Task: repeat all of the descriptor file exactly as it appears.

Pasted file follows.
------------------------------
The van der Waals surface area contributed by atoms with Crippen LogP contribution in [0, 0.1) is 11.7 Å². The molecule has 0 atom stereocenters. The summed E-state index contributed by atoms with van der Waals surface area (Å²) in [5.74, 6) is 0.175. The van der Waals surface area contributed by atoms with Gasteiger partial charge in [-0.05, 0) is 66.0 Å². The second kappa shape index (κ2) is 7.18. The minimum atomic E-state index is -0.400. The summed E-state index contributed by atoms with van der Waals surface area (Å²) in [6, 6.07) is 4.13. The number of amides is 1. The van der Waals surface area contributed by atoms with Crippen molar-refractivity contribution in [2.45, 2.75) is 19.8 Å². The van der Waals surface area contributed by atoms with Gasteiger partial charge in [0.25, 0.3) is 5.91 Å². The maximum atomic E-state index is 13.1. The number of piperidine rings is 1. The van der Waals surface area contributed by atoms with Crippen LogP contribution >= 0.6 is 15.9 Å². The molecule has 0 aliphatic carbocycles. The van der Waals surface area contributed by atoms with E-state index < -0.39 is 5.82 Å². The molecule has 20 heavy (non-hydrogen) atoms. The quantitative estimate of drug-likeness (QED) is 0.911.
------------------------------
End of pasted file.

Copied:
The van der Waals surface area contributed by atoms with Crippen LogP contribution in [0, 0.1) is 11.7 Å². The molecule has 0 atom stereocenters. The summed E-state index contributed by atoms with van der Waals surface area (Å²) in [5.74, 6) is 0.175. The van der Waals surface area contributed by atoms with Gasteiger partial charge in [-0.05, 0) is 66.0 Å². The second kappa shape index (κ2) is 7.18. The minimum atomic E-state index is -0.400. The summed E-state index contributed by atoms with van der Waals surface area (Å²) in [6, 6.07) is 4.13. The number of amides is 1. The van der Waals surface area contributed by atoms with Crippen molar-refractivity contribution in [2.45, 2.75) is 19.8 Å². The van der Waals surface area contributed by atoms with Gasteiger partial charge in [0.25, 0.3) is 5.91 Å². The maximum atomic E-state index is 13.1. The number of piperidine rings is 1. The van der Waals surface area contributed by atoms with Crippen LogP contribution >= 0.6 is 15.9 Å². The molecule has 0 aliphatic carbocycles. The van der Waals surface area contributed by atoms with E-state index < -0.39 is 5.82 Å². The molecule has 20 heavy (non-hydrogen) atoms. The quantitative estimate of drug-likeness (QED) is 0.911.